Let $w(i,S)$ denote the win probability starting with person $i$ and $S \subseteq \{5,7\}$ visited so far. Then $w(6,\{5,7\})=1$, $w(6,S)=0$ for $S\not=\{5,7\}$, and $$w(i,S) = \sum\limits_{j,T} p_{i,S,j,T}\ w(j,T),$$ where the transition probabilities $p_{i,S,j,T}$ are as follows (with 0, 5, 7, and 57 as shorthand for the corresponding subsets):

i S j T p(i,S,j,T)
1 0 2 0 0.5 
1 0 12 0 0.5 
1 5 2 5 0.5 
1 5 12 5 0.5 
1 7 2 7 0.5 
1 7 12 7 0.5 
1 57 2 57 0.5 
1 57 12 57 0.5 
2 0 1 0 0.5 
2 0 3 0 0.5 
2 5 1 5 0.5 
2 5 3 5 0.5 
2 7 1 7 0.5 
2 7 3 7 0.5 
2 57 1 57 0.5 
2 57 3 57 0.5 
3 0 2 0 0.5 
3 0 4 0 0.5 
3 5 2 5 0.5 
3 5 4 5 0.5 
3 7 2 7 0.5 
3 7 4 7 0.5 
3 57 2 57 0.5 
3 57 4 57 0.5 
4 0 3 0 0.5 
4 0 5 5 0.5 
4 5 3 5 0.5 
4 5 5 5 0.5 
4 7 3 7 0.5 
4 7 5 57 0.5 
4 57 3 57 0.5 
4 57 5 57 0.5 
5 5 4 5 0.5 
5 5 6 5 0.5 
5 57 4 57 0.5 
5 57 6 57 0.5 
6 5 6 5 1.0 
6 7 6 7 1.0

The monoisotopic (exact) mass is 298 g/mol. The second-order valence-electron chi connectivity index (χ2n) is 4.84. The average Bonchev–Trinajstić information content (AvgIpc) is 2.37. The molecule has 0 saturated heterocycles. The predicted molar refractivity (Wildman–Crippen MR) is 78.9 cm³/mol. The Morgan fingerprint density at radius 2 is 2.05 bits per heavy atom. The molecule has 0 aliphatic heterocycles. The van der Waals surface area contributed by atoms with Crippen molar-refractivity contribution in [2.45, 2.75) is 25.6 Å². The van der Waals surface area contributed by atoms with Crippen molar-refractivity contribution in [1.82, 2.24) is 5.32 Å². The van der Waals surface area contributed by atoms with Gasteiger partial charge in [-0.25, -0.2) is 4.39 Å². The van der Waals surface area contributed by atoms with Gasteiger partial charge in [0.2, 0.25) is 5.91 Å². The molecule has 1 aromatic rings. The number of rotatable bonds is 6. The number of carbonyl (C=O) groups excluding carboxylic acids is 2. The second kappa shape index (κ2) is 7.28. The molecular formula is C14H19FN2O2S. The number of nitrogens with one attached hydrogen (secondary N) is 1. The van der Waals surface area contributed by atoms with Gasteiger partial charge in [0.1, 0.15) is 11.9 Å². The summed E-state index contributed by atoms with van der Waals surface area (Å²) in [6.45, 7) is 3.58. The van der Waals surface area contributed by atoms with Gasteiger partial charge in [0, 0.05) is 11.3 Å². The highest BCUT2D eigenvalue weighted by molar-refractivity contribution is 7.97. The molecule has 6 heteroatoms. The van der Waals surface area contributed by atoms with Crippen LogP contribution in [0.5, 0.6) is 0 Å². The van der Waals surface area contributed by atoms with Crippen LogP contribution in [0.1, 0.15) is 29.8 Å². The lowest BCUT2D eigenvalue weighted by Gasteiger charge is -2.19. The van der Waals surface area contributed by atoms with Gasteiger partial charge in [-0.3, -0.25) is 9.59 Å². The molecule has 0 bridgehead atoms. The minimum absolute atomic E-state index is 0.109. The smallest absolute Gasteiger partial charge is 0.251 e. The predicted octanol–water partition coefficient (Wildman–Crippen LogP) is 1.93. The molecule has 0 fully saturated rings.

6 57 6 57 1.0 
7 7 6 7 0.5 
7 7 8 7 0.5 
7 57 6 57 0.5 
7 57 8 57 0.5 
8 0 7 7 0.5 
8 0 9 0 0.5 
8 5 7 57 0.5 
8 5 9 5 0.5 
8 7 7 7 0.5 
8 7 9 7 0.5 
8 57 7 57 0.5 
8 57 9 57 0.5 
9 0 8 0 0.5 
9 0 10 0 0.5 
9 5 8 5 0.5 
9 5 10 5 0.5 
9 7 8 7 0.5 
9 7 10 7 0.5 
9 57 8 57 0.5 
9 57 10 57 0.5 
10 0 9 0 0.5 
10 0 11 0 0.5 
10 5 9 5 0.5 
10 5 11 5 0.5 
10 7 9 7 0.5 
10 7 11 7 0.5 
10 57 9 57 0.5 
10 57 11 57 0.5 
11 0 10 0 0.5 
11 0 12 0 0.5 
11 5 10 5 0.5 
11 5 12 5 0.5 
11 7 10 7 0.5 
11 7 12 7 0.5 
11 57 10 57 0.5 
11 57 12 57 0.5 
12 0 1 0 0.5 
12 0 11 0 0.5 
12 5 1 5 0.5 
12 5 11 5 0.5 
12 7 1 7 0.5 
12 7 11 7 0.5 
12 57 1 57 0.5 
12 57 11 57 0.5 

Here are the resulting win probabilities $w(i,S)$ for the various states: \begin{align} i\backslash S &&\{\} &&\{5\} &&\{7\} &&\{5,7\} \\ 1 &&1/11 &&5/11 &&7/11 &&1 \\ 2 &&1/11 &&4/11 &&8/11 &&1 \\ 3 &&1/11 &&3/11 &&9/11 &&1 \\ 4 &&1/11 &&2/11 &&10/11 &&1 \\ 5 && &&1/11 &&&&1 \\ 6 && &&0 &&0 &&1 \\ 7 && && &&1/11 &&1 \\ 8 &&1/11 &&10/11 &&2/11 &&1 \\ 9 &&1/11 &&9/11 &&3/11 &&1 \\ 10 &&1/11 &&8/11 &&4/11 &&1 \\ 11 &&1/11 &&7/11 &&5/11 &&1 \\ 12 &&1/11 &&6/11 &&6/11 &&1 \end{align} In particular, the desired win probability is $w(1,\{\}) = 1/11$.